Allen & Overy’s associate Linda Okeke examines employees’ rights to time off for religious observance
In October 2002, the Government published a consultation document, Equality and Diversity – The Way Ahead, which contains its proposals for the implementation of new European discrimination laws.
Warning: The Employment Equality (Religion or Belief) Regulations 2003 have been repealed and replaced by new legislation.
The Equality Act 2010 has consolidated existing equality law into a single piece of legislaton and the Employment Equality (Religion or Belief) Regulations 2003 have been repealed.
Find out more about religious observance under the Equality Act 2010 here, or use the resources below:
The draft Employment Equality (Religion or Belief) Regulations 2003, published alongside the Equality and Diversity consultation, prohibit direct and indirect discrimination on the grounds of religion or belief.
Religious discrimination laws come into force on 2 December 2003, making it unlawful for employers to discriminate directly or indirectly when dealing with requests for time off for religious observance. However, it is important to remember that discrimination on grounds of religion may also amount to unlawful race discrimination, under the Race Relations Act 1976.
What is time off for religious observance?
Employees may require time off to observe a religious festival not covered by current statutory holidays, or for prayers. There is no express right to take time off in these circumstances and employers are not required to grant all requests for leave for religious observance.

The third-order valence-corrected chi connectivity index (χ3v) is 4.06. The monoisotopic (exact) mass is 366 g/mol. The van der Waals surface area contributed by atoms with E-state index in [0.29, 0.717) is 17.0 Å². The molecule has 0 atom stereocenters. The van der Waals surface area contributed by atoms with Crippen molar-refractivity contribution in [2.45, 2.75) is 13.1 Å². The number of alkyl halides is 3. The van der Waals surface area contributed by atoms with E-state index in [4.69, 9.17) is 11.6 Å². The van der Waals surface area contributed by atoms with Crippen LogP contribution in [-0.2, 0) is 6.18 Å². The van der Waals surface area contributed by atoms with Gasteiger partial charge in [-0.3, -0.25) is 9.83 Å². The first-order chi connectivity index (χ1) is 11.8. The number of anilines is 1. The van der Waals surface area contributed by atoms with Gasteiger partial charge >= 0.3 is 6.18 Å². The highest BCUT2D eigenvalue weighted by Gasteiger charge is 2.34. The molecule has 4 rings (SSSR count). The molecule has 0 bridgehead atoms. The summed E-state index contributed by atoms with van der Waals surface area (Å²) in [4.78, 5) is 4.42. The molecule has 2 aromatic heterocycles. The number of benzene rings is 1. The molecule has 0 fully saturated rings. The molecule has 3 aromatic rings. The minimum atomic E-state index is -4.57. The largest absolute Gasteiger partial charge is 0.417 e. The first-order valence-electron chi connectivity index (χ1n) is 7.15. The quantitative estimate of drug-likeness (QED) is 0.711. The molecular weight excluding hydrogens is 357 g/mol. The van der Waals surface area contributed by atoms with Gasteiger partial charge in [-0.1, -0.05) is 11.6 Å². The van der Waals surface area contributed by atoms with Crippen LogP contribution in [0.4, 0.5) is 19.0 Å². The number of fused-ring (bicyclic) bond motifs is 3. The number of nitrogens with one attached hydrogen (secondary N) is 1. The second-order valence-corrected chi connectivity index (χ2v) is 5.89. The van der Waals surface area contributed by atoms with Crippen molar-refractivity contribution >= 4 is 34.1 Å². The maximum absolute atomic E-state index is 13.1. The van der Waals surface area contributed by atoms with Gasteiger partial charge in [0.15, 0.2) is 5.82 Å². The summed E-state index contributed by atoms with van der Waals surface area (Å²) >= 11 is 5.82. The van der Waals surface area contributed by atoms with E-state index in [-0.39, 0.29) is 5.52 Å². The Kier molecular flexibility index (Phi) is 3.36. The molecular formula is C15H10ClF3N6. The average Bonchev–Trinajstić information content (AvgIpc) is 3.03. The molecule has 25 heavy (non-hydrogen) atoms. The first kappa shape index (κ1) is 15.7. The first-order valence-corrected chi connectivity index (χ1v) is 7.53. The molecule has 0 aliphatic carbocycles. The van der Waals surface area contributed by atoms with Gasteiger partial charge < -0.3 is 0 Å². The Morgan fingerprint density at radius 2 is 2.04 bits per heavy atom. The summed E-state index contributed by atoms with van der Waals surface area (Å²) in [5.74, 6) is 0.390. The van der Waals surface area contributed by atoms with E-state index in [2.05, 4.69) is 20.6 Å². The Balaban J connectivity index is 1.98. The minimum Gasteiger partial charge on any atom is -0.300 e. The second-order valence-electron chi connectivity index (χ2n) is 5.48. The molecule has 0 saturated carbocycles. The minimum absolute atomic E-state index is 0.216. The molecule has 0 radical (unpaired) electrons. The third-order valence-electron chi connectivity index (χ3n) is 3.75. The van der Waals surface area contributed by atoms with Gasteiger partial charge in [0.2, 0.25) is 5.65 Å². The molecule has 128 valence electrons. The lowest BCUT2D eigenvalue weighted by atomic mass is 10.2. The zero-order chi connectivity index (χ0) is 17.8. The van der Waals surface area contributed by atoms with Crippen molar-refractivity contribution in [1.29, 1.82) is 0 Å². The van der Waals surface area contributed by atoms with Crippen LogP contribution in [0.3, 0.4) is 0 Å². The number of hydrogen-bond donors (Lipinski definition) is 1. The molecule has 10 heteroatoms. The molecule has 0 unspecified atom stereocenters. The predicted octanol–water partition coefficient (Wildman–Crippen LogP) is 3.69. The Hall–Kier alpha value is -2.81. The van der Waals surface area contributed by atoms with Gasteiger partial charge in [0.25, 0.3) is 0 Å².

However, employers risk liability for direct discrimination by refusing to grant leave if leave is refused because of an employee’s religion. Employers also risk indirect discrimination by having rules that are particularly disadvantageous to members of a particular religion, and which are not objectively justifiable.
What is a religion or belief?
The draft regulations define religion or belief as “any religion, religious belief, or similar philosophical belief”. No further definitions of these terms have been given. However, explanatory notes issued with the regulations state that philosophical or political beliefs are not included unless the belief is similar to a religious belief.
The courts and tribunals, in deciding what is a religion or belief, may consider a number of factors, including:
– Collective worship
– Clear belief system
– Profound belief affecting way of life or view of the world
What are the penalties for non-compliance?
An employee can present a complaint to an employment tribunal that the employer has discriminated on grounds of religion or belief. The tribunal may make a declaration or recommendation, or may order compensation for damages. There is no limit to the amount of compensation that can be awarded.
What does HR need to do?
– Find out what your employees’ requirements are and, if appropriate, set up an advisory body on religion and belief
– Ensure your equal opportunities, leave and all policies cover taking time off for religious purposes
– Ensure managers receive diversity training and apply a uniform and non-discriminatory procedure when dealing with requests to take time off for religious reasons
– Publicise the policy and request procedures for taking time off to managers and employees
– Be aware of religious events and the dates on which they occur
– Consider providing a quiet room for prayers
– Be flexible in accommodating requests for time off for prayers during working hours and consider possibilities for the time being made up through shorter lunch breaks or later working times
Linda Okeke is an associate in international law firm Allen & Overy’s employment, pensions and incentives department.